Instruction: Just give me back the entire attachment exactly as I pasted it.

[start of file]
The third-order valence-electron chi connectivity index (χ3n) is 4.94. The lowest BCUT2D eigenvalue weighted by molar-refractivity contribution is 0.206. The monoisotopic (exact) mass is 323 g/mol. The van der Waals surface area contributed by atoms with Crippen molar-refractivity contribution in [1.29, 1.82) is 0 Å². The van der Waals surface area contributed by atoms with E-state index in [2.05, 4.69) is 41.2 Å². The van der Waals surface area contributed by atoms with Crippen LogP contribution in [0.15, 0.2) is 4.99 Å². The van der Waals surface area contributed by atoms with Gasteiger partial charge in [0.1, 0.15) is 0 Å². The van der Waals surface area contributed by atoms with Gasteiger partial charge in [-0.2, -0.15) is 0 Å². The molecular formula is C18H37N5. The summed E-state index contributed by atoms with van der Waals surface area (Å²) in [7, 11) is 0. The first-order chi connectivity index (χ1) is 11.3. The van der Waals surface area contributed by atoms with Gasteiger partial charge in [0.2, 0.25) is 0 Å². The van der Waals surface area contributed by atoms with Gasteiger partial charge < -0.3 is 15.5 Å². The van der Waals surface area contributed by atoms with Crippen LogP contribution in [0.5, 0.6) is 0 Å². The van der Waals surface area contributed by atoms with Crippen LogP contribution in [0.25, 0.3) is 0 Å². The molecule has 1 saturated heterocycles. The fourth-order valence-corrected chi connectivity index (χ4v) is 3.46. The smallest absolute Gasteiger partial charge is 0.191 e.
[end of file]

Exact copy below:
The third-order valence-electron chi connectivity index (χ3n) is 4.94. The lowest BCUT2D eigenvalue weighted by molar-refractivity contribution is 0.206. The monoisotopic (exact) mass is 323 g/mol. The van der Waals surface area contributed by atoms with Crippen molar-refractivity contribution in [1.29, 1.82) is 0 Å². The van der Waals surface area contributed by atoms with E-state index in [2.05, 4.69) is 41.2 Å². The van der Waals surface area contributed by atoms with Crippen LogP contribution in [0.15, 0.2) is 4.99 Å². The van der Waals surface area contributed by atoms with Gasteiger partial charge in [0.1, 0.15) is 0 Å². The van der Waals surface area contributed by atoms with Gasteiger partial charge in [-0.2, -0.15) is 0 Å². The molecular formula is C18H37N5. The summed E-state index contributed by atoms with van der Waals surface area (Å²) in [7, 11) is 0. The first-order chi connectivity index (χ1) is 11.3. The van der Waals surface area contributed by atoms with Gasteiger partial charge in [0.2, 0.25) is 0 Å². The van der Waals surface area contributed by atoms with Gasteiger partial charge < -0.3 is 15.5 Å². The van der Waals surface area contributed by atoms with Crippen LogP contribution in [0.5, 0.6) is 0 Å². The van der Waals surface area contributed by atoms with Crippen LogP contribution in [0.25, 0.3) is 0 Å². The molecule has 1 saturated heterocycles. The fourth-order valence-corrected chi connectivity index (χ4v) is 3.46. The smallest absolute Gasteiger partial charge is 0.191 e.